When cats urinate in odd places like on a rug or in a sink, if they strain to urinate or urinate frequently, or if they excessively groom themselves in the perineal region or any combination of these behaviors, there is some reason for this behavior.
Is There a Medical Reason for This Behavior?
It is very important to rule out a medical urinary problem first. This is especially true with cats, neutered or not, since crystal formation and urethral inflammation can result in a life-threatening condition within hours.
Possible medical problems that relate to changes in urinary behaviors include a urinary tract infection or inflammation, blockage or partial blockage, kidney problems, or in the case of excessive thirst and urination, metabolic diseases such as diabetes. It is important to be familiar with the possible signs of a urinary tract infection.
Cats may urinate in unlikely places when stressed, such as a move, introduction of a new family member (human or animal), construction or remodeling in the house, and so on.
Your veterinarian will examine your cat, discuss the cat's behavior in the house, and do the appropriate tests, including an analysis of the urine. The urinalysis will check the concentration of the urine to make sure the kidneys are functioning properly and look for red blood cells, inflammatory white blood cells, and crystals. Your veterinarian may also recommend additional blood work or radiographs.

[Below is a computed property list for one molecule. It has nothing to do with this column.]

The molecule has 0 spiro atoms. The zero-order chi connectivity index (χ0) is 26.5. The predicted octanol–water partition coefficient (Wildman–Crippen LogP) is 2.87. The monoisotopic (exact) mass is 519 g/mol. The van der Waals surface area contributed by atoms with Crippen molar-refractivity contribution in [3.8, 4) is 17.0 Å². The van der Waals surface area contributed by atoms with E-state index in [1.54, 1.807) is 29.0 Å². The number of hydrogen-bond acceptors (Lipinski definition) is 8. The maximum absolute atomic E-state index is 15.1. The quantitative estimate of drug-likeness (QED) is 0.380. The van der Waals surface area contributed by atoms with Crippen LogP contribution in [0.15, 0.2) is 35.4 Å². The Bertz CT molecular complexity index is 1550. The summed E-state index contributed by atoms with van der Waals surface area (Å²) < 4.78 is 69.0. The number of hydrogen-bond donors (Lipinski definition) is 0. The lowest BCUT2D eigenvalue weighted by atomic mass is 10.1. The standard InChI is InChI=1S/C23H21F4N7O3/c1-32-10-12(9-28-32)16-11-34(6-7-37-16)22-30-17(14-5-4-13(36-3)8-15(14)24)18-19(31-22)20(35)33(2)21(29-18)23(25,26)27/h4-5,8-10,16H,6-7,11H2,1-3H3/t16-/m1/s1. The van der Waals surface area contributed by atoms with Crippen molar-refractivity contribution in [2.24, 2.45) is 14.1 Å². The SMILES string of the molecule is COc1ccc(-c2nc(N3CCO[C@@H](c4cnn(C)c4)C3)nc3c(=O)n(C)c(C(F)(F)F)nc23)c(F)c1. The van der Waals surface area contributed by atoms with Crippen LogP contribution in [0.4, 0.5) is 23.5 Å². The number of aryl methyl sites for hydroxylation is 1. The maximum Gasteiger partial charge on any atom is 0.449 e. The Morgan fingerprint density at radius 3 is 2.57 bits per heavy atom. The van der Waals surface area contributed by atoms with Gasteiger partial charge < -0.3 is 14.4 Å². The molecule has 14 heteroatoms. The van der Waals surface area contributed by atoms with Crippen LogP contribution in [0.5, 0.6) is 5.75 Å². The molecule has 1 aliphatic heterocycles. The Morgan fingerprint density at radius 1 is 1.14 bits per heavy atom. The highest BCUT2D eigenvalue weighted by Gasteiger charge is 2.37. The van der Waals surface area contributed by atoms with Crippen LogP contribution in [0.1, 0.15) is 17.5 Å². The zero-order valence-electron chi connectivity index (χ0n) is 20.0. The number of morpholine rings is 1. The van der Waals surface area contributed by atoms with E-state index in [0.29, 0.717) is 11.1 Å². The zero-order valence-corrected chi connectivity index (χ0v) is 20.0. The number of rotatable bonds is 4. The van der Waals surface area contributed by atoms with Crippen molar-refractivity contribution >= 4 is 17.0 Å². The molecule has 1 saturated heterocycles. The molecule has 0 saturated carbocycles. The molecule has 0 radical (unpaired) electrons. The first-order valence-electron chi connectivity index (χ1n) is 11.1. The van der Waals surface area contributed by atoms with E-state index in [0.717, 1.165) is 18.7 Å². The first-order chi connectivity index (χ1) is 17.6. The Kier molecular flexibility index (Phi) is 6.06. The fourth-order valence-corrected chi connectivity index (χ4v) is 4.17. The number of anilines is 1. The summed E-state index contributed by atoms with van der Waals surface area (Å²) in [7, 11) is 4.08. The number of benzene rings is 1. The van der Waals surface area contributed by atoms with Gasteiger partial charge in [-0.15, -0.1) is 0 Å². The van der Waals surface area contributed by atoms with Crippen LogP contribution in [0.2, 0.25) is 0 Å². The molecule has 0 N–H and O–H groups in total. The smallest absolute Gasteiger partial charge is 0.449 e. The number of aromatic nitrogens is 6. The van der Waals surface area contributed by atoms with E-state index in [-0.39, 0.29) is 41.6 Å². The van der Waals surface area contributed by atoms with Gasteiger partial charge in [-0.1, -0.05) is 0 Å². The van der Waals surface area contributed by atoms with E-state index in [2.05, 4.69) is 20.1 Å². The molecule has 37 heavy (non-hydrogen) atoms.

If your veterinarian feels that an infection or blockage is present, prompt medical treatment is necessary. In the event of a blockage or partial urinary blockage, minutes and hours count because urinary blockage can be fatal.
One Important Thing: the Litter Box
Cats that have had a urinary medical problem may continue to avoid their litter box even after the medical problem is resolved because they may associate pain or discomfort with the litter box.
Or they may deem the box "too dirty" to use if they used it frequently. By doing a deep cleaning or getting a new litter box and then reacquainting your cat with using the litter box, these aberrant behaviors can be corrected.
Reacquainting your cat and modifying the litter box avoidance behavior requires patience, but a good start is a clean litter box and isolating the cat in a small space, such as a bathroom, with the litter box available. It is important to remove rugs and other materials that may be more tempting than the litter box.
Be careful with your litter choice as well—sticking with a non-perfumed litter that your cat is used to is a good start.
Consult with your veterinarian anytime you see your cat urinating outside of the litter box, urinating more or less frequently, or straining to urinate. Time is of the essence—calling sooner is much better than later. By paying attention to litter box habits and acting quickly if there is a problem, you just may save your cat's life.